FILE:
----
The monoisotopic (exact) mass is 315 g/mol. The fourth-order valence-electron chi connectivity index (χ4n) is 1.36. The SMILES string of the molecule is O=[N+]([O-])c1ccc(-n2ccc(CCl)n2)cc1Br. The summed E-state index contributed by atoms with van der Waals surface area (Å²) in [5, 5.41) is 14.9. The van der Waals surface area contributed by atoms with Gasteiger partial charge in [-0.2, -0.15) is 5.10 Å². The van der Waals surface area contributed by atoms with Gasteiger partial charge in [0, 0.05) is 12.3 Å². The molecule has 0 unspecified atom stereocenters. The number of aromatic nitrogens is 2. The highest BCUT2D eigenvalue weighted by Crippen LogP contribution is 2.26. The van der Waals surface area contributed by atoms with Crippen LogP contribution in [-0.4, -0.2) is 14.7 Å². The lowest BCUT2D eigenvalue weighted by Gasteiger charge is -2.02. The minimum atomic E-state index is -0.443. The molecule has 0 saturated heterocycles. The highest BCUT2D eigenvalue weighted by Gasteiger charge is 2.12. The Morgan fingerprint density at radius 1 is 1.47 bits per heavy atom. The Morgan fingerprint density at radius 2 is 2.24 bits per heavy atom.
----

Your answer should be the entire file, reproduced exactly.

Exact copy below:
The monoisotopic (exact) mass is 315 g/mol. The fourth-order valence-electron chi connectivity index (χ4n) is 1.36. The SMILES string of the molecule is O=[N+]([O-])c1ccc(-n2ccc(CCl)n2)cc1Br. The summed E-state index contributed by atoms with van der Waals surface area (Å²) in [5, 5.41) is 14.9. The van der Waals surface area contributed by atoms with Gasteiger partial charge in [-0.2, -0.15) is 5.10 Å². The van der Waals surface area contributed by atoms with Gasteiger partial charge in [0, 0.05) is 12.3 Å². The molecule has 0 unspecified atom stereocenters. The number of aromatic nitrogens is 2. The highest BCUT2D eigenvalue weighted by Crippen LogP contribution is 2.26. The van der Waals surface area contributed by atoms with Crippen LogP contribution in [-0.4, -0.2) is 14.7 Å². The lowest BCUT2D eigenvalue weighted by Gasteiger charge is -2.02. The minimum atomic E-state index is -0.443. The molecule has 0 saturated heterocycles. The highest BCUT2D eigenvalue weighted by Gasteiger charge is 2.12. The Morgan fingerprint density at radius 1 is 1.47 bits per heavy atom. The Morgan fingerprint density at radius 2 is 2.24 bits per heavy atom.